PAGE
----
ZnCuInS NCs were synthesized according to published procedure . Copper(I) acetate (0.2 mmol), zinc acetate (0.5 mmol), indium acetate (0.2 mmol), 1-dodecanethiol (DDT, 4 mmol), and oleic acid (0.2 ml) were mixed with octadecene (ODE, 6 mL) in a flask, and heated to 100°C until the solution became clear. DDT acts as stabilizing ligand as well as sulfur source forming thiolates with metal salts, and could lead to nearly complete consumption of the cationic precursors. Then sulfur dissolved in oleyamine (1mL) and ODE (2mL) was injected, and heated at 180 °C for 20 min. The sufficient sulfur lead to the burst nucleation of quaternary NCs, and additionally increased the quantum yield.
The silica shell was coated by a reverse microemulsion method, using Igepal CO-520 (polyoxyethylene(5)nonylphenyl ether), ammonia aqueous solution (28wt%), and TEOS (tetraethyl orthosilicate) as nonionic surfactant, base catalyst, and silanization precursors, respectively [26, 27]. The Igepal CO-520 (1.1 mL) was dispersed in cyclohexane (10 mL), and the prepared ZCIS NCs solution (30 μL, 10 mg/mL of cyclohexane) was added. The mixture was stirred for 30 min, and ammonia aqueous solution (150 μL) was introduced to form the microemulsion system. Lastly, TEOS (100 μL) was added, and stirred at room temperature for 24 hr.
Prior to fabricating the LbL self-assembly phosphor layer, GaN surface (1x1 mm) was treated using reactive ion etching with O2 plasma to form a negative charge. The substrate was alternately dipped into an aqueous solution of PDDA (Poly(diallyldimethylammonium chloride), Mw = 100,000-200,000, 20wt% in H2O) and ZnCuInS/SiO2 NCs (1 mg/mL) for 20 min, and washed with D.I water.
3. Results and discussion
Figure 1(a) and (b) shows the HR-TEM (Tecnai G2 F30) image of bare and silica coated ZnCuInS NCs. The bare ZnCuInS NCs were almost monodispersed with a spherical shape, and their size was ~5nm. After silica coating, the single ZnCuInS NCs were uniformly encapsulated in silica shell, and their thickness was approximately 25nm. From the XRD patterns (Philips XPERT MPD), as shown in Figs. 1(c) and 1(d), silica coated ZnCuInS NCs had a zinc blend structure, and no other peaks of shift were observed, such as those observed for bare ZnCuInS NCs, indicating that the silica shell was amorphous, and had no effect on the crystal structure.
Figure 2 shows the absorption (Perkin Elmer Lambda 35) and emission (Perkin Elmer LS55) spectra of uncoated and silica-coated ZnCuInS NCs. The emission wavelength of ZnCuInS NCs was 577nm with FWHM of 87.5nm, and QY was 63% compared to Rhodamine 6G. The dominant emission of II-VI CdSe is excitonic recombination, while that of I-III-VI CuInS2 NCs is donor-acceptor pair (DAP) recombination mechanism related to intrinsic donor-acceptor defects and surface defects, which act as radiative and non-radiative process, respectively. Due to the distribution of intrinsic defects, ZnCuInS NCs showed a broad FWHM and large stokes shift compared to II-VI CdSe NCs . We expected that wide band-gap of silica shell eliminates the surface trap states by passivation of dangling bonds on NCs surface, and enhances the QY. Conversely, FWHM was broadened to 92.5nm, and the QY was reduced from 63% (ZnCuInS NCs in cyclohexane) to 29% (ZnCuInS/SiO2 NCs in ethanol) relative to Rhodamine 6G (standard, Q.Y. = 94% in ethanol) using following equation.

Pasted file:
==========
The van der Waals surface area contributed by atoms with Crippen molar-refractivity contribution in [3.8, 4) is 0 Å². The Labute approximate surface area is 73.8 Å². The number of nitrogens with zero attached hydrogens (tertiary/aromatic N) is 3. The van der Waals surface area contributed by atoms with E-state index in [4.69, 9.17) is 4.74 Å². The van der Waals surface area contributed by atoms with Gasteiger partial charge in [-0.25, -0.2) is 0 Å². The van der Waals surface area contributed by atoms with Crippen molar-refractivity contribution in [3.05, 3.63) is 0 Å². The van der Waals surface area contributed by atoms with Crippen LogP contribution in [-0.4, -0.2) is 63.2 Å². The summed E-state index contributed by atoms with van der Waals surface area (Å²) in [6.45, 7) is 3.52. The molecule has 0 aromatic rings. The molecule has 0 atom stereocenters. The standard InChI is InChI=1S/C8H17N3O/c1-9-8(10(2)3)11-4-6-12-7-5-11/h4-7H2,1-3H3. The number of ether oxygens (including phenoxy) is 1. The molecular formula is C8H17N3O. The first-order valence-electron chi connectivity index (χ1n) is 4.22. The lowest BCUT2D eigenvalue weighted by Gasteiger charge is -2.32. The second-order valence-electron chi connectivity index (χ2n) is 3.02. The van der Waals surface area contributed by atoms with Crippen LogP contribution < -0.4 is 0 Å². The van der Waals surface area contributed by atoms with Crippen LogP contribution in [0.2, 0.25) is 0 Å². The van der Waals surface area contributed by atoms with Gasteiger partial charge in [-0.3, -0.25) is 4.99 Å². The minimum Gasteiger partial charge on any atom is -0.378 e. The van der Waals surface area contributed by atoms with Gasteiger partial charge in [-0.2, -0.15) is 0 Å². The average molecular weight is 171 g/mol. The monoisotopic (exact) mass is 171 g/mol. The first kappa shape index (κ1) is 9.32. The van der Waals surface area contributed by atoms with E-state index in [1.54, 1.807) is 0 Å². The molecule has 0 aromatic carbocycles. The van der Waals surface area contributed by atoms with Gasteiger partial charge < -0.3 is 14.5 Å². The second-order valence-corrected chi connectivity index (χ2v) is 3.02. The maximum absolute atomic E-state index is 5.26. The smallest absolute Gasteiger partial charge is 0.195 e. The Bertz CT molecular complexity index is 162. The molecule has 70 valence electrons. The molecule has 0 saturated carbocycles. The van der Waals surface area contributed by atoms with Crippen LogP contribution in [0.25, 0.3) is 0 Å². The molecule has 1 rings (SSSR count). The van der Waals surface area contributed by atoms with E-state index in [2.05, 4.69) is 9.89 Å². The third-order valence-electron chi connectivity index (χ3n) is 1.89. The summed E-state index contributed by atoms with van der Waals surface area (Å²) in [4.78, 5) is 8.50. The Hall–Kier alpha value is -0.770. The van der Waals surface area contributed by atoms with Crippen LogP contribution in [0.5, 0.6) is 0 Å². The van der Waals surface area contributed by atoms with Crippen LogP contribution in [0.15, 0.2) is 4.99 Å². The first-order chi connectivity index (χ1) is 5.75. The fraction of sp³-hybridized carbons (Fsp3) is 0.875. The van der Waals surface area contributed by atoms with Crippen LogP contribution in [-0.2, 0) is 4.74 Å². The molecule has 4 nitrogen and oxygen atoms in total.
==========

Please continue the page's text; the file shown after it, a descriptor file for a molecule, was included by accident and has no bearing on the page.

As shown in Fig. 2(b), the emission intensity decreased to 90.8%, and 80.1%, compared to initial intensity, after addition of Igepal CO-520 and ammonia, respectively, followed by a drastic decrease to 56.7%, after the addition of TEOS. From the results, when the hydrolyzed TEOS reacted with the surface of NCs, the surface of ZnCuInS NCs could be oxidized, and unexpected surface defects might appear at the interface between ZnCuInS NCs and the silica shell. Moreover, the incomplete transparency and absorption of UV excitation by the silica shell were also attributed to the decrease of QY. Generally, the surface charge on NCs can generate an electric field, influencing luminescent properties. In this case, a 10nm red shift was found when ammonia solution was introduced, and a further 7.5nm red shift was observed after silica coating. This suggested that the negative surface charges, such as those of hydroxyl ions (-OH) from ionic ammonia solution, and Si-O- and/or Si-OH groups from hydrolyzed TEOS, caused the red shift. The aggregation or energy transfer from higher energy NCs to lower energy NCs in silica shell contributed to the red shift of the emission wavelength.